Published online by Cambridge University Press: 05 June 2012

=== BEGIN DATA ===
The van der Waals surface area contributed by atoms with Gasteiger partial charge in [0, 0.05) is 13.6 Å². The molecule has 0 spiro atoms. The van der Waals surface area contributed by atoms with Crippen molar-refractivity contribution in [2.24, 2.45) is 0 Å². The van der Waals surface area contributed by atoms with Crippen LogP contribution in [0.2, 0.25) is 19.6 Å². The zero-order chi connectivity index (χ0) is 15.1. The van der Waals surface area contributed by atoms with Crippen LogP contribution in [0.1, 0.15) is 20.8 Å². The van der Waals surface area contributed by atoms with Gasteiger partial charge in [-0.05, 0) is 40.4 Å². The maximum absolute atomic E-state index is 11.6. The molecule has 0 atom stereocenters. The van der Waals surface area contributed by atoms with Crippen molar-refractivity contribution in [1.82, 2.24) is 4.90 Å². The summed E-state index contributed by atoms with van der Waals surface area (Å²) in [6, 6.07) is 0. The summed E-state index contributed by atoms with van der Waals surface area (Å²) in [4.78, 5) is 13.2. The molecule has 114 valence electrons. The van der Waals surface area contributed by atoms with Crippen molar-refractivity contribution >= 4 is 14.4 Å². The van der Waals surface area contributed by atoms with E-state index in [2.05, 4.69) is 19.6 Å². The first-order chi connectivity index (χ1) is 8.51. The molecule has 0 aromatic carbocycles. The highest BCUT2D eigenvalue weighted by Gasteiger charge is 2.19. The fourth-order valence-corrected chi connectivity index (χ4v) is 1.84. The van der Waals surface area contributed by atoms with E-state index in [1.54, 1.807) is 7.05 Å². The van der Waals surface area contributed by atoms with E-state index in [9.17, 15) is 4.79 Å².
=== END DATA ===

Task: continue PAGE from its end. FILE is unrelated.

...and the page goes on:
In Chapters 16–2, the focus shifts from solving differential equations to employing the Principle of Virtual Work, or the Principle of Complementary Virtual Work, or, for those who prefer them, the corresponding energy principles. The goal remains the same: to solve larger and more complicated structural analysis problems. The shift in focus is more stylistic than fundamental. As the last chapter's endnotes demonstrate, the beam differential equations follow from either the Principle of Virtual Work, in the case of bending and extension, or the Principle of Complementary Virtual Work, in the case of twisting. Although not demonstrated here, the reverse path from differential equations to a work or energy principle is also possible when the differential equation meets certain requirements as described by Ref. , p. 158. Hence it is essentially a matter of convenience whether a differential equation or a work principle is the starting point of an analysis. If the structure contains more than a couple of structural elements, it is usually, if not always, the work or energy principles that are most convenient. Indeed, one particular application of the Principle of Virtual Work – the finite element method – coupled with modern digital computers, permits the routine analysis of structures with many thousands of structural elements. The finite element method is a numerical method that is unperturbed by geometric or material complexity, and it allows the analyst to minutely model (and thus analyze) one part of a structure while getting by with a crude model of other parts of the structure.